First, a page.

Wednesday, 21 June 2017, 7.00 pm - 8.30 pm |
Zentrum für Literatur- und Kulturforschung, Trajekte-Tagungsraum, 3rd floor, Schützenstr. 18, 10117 Berlin
In the Shadow of World Literature: Sites of Reading in Colonial Egypt
(University of Oregon, EUME-CNMS Fellow of the AvH 2017-18)
Comment: Zaal Andronikashvili
Chair: Georges Khalil
(Forum Transregionale Studien, EUME)
What would world literature look like if understood not as an accumulation of texts from across the globe, but instead as the globalization of a practice of literary reading? And what becomes of other modes of reading within this global literary paradigm? The talk responds to these questions by looking closely at two scenes of reading, each of which stages a story at the limits of storytelling. In the first, I draw from Taha Hussein's autobiographical narration of a life prior to literacy; and in the second, I examine the protest of Haydar Haydar's novel on the streets of Cairo. In either of these accounts, we confront both the limits of a literary writer imagining illiteracy and the possibilities that arise from reading otherwise.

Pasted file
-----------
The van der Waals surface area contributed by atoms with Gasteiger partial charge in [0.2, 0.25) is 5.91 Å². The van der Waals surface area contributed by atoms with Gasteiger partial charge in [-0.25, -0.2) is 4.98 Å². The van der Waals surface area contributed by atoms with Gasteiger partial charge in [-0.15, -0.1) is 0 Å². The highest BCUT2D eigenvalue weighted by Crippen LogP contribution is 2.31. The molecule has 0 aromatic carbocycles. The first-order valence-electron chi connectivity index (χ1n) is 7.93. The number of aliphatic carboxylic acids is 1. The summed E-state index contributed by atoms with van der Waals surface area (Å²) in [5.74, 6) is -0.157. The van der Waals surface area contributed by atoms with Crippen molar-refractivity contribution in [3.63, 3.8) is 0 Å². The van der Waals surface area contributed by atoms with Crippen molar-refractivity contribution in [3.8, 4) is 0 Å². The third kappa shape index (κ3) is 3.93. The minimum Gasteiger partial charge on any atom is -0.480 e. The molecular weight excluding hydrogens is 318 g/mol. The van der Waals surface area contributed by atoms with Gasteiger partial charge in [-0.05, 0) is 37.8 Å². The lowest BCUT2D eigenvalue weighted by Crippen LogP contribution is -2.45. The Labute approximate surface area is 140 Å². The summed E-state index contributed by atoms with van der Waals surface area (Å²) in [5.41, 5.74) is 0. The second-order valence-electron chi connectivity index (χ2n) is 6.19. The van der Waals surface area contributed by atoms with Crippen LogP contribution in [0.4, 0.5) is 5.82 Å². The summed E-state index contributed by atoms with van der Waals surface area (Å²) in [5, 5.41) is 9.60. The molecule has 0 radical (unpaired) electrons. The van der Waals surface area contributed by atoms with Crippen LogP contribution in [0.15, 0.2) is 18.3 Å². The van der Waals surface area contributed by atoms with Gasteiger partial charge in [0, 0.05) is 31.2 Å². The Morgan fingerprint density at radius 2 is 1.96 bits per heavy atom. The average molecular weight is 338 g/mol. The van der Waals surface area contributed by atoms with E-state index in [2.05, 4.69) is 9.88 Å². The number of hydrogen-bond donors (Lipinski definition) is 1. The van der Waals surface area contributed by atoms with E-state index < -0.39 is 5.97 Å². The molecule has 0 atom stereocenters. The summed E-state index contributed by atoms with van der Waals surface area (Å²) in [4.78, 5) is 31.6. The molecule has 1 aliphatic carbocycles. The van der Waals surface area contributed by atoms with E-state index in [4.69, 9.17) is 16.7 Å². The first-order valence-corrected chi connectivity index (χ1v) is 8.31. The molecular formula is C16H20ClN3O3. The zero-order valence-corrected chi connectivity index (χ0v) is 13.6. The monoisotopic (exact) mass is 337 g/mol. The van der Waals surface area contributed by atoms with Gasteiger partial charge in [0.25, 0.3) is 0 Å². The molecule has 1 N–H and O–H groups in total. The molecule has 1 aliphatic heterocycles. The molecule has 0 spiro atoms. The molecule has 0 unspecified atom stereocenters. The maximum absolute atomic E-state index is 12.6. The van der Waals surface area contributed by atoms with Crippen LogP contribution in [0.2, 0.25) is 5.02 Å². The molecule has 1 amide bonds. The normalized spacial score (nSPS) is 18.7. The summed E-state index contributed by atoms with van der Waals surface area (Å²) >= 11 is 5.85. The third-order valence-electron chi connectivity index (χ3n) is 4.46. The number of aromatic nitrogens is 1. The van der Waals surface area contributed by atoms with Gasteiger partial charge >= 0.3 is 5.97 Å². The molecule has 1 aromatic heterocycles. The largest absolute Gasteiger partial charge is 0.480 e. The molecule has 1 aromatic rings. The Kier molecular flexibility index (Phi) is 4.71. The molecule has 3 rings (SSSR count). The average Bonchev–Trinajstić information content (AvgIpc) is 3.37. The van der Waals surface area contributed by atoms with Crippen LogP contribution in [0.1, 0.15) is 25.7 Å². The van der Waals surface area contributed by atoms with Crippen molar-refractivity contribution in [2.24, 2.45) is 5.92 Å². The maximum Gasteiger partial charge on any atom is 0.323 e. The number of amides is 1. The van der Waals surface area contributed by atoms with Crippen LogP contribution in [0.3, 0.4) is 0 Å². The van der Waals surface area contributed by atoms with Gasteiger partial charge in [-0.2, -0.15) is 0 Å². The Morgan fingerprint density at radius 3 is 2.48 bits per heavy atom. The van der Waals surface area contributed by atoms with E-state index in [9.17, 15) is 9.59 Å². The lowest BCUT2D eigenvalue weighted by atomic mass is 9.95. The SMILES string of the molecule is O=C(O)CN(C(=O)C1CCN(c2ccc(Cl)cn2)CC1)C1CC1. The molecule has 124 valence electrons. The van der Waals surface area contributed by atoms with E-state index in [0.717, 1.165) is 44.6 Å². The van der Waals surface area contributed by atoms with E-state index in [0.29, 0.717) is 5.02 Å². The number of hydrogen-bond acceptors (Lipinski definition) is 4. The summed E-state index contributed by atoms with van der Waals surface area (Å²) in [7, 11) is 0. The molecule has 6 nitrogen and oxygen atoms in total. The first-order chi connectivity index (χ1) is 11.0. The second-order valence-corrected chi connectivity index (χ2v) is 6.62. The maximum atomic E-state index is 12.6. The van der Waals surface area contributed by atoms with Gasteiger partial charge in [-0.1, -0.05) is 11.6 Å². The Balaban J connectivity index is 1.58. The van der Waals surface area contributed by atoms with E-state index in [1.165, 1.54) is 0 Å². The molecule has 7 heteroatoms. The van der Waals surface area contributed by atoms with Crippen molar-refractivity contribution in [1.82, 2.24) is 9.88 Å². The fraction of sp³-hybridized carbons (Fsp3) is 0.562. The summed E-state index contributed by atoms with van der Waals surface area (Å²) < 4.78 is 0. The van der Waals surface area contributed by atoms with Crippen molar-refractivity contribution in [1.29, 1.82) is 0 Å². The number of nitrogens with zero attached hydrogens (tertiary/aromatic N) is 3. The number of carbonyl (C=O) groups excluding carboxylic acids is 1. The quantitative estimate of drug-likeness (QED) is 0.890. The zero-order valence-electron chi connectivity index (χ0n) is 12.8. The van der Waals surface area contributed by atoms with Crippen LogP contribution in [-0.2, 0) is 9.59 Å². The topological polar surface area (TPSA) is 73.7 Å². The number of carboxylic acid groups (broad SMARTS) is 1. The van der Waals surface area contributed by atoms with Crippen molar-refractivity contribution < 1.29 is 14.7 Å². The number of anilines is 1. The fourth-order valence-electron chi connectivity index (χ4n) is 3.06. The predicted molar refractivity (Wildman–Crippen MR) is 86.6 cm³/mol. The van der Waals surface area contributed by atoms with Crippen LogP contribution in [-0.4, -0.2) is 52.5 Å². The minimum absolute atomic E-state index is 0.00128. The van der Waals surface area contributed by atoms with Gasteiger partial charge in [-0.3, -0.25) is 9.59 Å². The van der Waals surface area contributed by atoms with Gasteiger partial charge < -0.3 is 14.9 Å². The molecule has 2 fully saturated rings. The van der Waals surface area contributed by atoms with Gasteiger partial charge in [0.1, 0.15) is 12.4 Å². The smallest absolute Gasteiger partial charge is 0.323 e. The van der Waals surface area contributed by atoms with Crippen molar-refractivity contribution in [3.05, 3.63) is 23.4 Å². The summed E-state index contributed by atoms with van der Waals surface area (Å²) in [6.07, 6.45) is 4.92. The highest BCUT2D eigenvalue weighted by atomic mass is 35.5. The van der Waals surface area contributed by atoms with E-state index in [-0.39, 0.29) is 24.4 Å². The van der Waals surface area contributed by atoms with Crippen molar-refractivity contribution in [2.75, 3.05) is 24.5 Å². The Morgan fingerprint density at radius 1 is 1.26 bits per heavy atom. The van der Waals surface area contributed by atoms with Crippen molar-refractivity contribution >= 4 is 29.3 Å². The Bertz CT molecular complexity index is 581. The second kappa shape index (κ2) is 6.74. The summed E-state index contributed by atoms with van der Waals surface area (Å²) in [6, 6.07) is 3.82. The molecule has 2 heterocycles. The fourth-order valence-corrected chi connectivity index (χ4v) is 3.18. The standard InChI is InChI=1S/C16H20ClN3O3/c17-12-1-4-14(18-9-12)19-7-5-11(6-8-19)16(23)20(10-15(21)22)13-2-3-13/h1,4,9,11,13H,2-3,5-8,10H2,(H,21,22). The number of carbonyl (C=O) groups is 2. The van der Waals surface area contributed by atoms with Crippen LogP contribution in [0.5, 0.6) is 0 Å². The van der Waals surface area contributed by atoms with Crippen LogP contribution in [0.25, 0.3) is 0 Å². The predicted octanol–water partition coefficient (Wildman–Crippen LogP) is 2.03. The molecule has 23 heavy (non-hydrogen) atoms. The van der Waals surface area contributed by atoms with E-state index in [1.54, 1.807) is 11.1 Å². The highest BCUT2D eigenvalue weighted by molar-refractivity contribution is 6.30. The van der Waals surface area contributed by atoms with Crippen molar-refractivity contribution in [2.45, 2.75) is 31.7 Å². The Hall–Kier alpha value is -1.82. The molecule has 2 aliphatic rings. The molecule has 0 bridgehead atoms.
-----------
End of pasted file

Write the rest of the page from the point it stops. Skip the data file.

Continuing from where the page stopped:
Michael Allan is an Associate Professor of Comparative Literature and Petrone Faculty Scholar at the University of Oregon, where he is also on the Program Faculty for Cinema Studies, Arabic and Middle East Studies. He recently completed his first book, In the Shadow of World Literature: Sites of Reading in Colonial Egypt (Princeton 2016), and is currently writing on a book on the travels of the Lumière Brothers film company across North Africa and the Middle East. He is a EUME-CNMS Fellow of the Alexander von Humboldt Foundation 2017-2018.